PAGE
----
Gum disease may raise risk of erectile dysfunction, pharmacist warns

Many of us regularly brush and floss our teeth to keep our mouth healthy. This can help prevent problems like tooth decay and bad breath. What may not be so obvious is the impact this can have on your sex life.

Abbas Kanani, chief pharmacist at online pharmacy Chemist Click, spoke exclusively to about how unhealthy gums can lead to erectile dysfunction.

The condition, also called impotence, leaves a person unable to get or keep an erection.

It can be caused by many factors, such as age, medication, and stress, as well as high cholesterol, high blood pressure, diabetes, and obesity.

However, several studies have found a positive relationship between erectile dysfunction and chronic gum disease, also known as periodontitis.

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Gum disease affects most adults in the UK to some degree, and people have experienced it at least once.

Left untreated, this can lead to deep infections causing tissue and bone loss, which can also lead to chronic inflammation damaging your endothelial cells.

This forms the lining of the blood vessels, including the blood vessels of the penis.

Mr. Kanani explained: “When these cells are damaged, it can lead to disruption of blood flow throughout the body, leading to erectile dysfunction.

“Inflammation anywhere in the body causes a ripple effect of biochemical changes in the bloodstream that help the body repair inflamed tissue, but chronic inflammation means that blood chemistry never returns to normal, increasing the risk of cardiovascular disease.

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“Periodontal disease is classified as an independent risk factor for cardiovascular disease, and cardiovascular disease increases the risk of erectile dysfunction, supporting the association that periodontal disease may increase the risk of erectile dysfunction.”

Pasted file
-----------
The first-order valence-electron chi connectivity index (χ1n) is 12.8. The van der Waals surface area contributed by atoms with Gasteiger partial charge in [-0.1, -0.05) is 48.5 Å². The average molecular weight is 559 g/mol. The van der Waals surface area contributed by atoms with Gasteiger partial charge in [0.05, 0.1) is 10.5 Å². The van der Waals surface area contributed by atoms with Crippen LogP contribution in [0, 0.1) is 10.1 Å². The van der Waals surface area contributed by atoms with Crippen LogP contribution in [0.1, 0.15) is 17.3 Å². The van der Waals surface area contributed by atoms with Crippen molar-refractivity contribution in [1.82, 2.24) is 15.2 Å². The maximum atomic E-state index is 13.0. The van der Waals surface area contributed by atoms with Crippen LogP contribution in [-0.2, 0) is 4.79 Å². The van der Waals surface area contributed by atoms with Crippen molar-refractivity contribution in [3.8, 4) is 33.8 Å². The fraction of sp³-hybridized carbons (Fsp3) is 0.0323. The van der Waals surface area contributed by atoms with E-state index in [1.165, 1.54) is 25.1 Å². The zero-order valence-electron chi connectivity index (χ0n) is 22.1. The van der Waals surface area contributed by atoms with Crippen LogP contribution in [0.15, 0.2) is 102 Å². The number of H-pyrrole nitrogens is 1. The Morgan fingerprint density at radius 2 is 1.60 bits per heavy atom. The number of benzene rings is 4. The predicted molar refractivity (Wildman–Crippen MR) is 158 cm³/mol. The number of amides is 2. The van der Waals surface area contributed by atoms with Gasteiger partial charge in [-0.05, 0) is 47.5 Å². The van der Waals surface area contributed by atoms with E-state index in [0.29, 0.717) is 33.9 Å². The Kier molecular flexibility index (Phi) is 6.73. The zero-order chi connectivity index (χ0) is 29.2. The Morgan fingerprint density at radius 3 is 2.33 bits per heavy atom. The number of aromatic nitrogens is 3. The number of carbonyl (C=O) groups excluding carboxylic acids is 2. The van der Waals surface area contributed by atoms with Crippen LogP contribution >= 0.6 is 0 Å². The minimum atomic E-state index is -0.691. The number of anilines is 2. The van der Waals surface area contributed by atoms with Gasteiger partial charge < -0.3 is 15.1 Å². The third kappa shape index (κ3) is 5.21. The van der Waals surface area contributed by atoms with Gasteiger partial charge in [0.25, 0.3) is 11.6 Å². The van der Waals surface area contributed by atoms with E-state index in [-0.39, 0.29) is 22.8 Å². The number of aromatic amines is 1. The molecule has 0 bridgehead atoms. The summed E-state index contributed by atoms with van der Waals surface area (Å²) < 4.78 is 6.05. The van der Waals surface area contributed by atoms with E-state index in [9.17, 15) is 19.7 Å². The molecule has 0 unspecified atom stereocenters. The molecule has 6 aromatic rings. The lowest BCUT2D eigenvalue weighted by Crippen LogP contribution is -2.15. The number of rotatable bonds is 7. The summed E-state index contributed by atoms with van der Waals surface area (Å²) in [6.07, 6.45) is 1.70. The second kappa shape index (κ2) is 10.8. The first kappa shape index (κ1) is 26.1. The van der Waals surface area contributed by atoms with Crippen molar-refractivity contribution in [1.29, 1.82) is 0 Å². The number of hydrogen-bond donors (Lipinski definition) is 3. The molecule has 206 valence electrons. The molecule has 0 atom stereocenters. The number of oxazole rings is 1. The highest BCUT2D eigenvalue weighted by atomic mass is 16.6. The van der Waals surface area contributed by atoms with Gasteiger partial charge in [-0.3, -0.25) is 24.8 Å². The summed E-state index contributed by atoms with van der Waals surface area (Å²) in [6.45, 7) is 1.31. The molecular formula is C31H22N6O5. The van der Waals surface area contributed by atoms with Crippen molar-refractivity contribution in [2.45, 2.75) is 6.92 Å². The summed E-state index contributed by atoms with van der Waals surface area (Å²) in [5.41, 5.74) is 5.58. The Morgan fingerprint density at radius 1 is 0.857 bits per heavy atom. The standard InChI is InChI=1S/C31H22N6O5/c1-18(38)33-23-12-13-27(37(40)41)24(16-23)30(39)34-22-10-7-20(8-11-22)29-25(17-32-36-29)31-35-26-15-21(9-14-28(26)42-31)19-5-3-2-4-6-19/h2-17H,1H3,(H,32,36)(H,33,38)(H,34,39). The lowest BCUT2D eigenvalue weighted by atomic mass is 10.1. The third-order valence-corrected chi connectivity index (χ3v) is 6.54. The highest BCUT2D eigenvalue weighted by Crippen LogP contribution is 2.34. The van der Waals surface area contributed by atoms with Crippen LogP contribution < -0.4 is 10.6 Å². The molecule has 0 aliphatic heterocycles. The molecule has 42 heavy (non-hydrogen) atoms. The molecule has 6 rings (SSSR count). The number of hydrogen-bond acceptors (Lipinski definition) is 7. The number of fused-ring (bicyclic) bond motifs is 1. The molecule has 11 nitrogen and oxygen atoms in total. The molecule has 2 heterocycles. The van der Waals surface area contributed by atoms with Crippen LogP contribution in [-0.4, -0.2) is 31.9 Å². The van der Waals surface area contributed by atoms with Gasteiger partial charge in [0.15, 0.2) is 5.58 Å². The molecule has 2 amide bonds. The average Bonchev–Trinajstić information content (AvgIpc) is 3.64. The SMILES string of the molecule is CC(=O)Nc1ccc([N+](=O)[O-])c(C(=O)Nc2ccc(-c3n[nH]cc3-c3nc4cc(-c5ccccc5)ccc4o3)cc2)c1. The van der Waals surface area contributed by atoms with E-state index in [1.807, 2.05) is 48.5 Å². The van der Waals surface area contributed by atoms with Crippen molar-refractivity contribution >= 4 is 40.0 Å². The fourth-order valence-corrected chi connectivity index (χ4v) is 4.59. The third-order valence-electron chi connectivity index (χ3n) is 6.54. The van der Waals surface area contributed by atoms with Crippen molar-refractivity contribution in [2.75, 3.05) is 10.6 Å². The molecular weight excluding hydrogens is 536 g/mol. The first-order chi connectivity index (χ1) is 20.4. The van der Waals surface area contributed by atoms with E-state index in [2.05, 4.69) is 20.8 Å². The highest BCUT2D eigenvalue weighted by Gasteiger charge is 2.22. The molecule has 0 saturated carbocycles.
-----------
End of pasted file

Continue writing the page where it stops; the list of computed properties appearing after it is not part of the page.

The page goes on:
One study published in the Journal of Sexual Medicine in 2013 found that among 80 men with erectile dysfunction, 53% had chronic gum disease.

While in a group of 82 men without erectile dysfunction, 23% had periodontal problems.

“The results do not show that gum disease causes erectile dysfunction, but there is a link — men who have been diagnosed with gum disease tend to have erectile dysfunction more often than men without gum disease,” said Mr Kanani.

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A separate study published in the American Journal of Men’s Health in 2018 also concluded that there is a link between gum disease and erectile dysfunction.

After a meta-analysis of nine existing studies, it was stated: “According to a review of the literature, there is a positive association between erectile dysfunction and chronic periodontitis; however, further well-designed controlled clinical trials are needed in this regard.

“It is emphasized that clinicians should refer patients with erectile dysfunction to oral health professionals for a comprehensive oral assessment and treatment.”

Mr Kanani said there could be several reasons for the connection.

“Despite ongoing research on the link between erectile dysfunction and poor gum health, the issue is difficult to study,” he added.

“There are many common denominators that could be behind the apparent link, such as diabetes or hypertension, poor general health, lack of medical care for gum disease and vascular disease.”

To prevent gum disease, the NHS recommends:

  • Brush your teeth with fluoride toothpaste at least twice a day – spit out after brushing, do not rinse.
  • Daily interdental cleaning with dental floss or interdental brushes
  • Changing your toothbrush every one to three months
  • Visiting a dentist and dental hygienist for regular checkups, especially if you are pregnant or have type 2 diabetes.

Symptoms of gum disease include:

  • Bleeding gums when you brush your teeth, floss, or eat hard foods like apples.
  • Swollen, red and inflamed gums.

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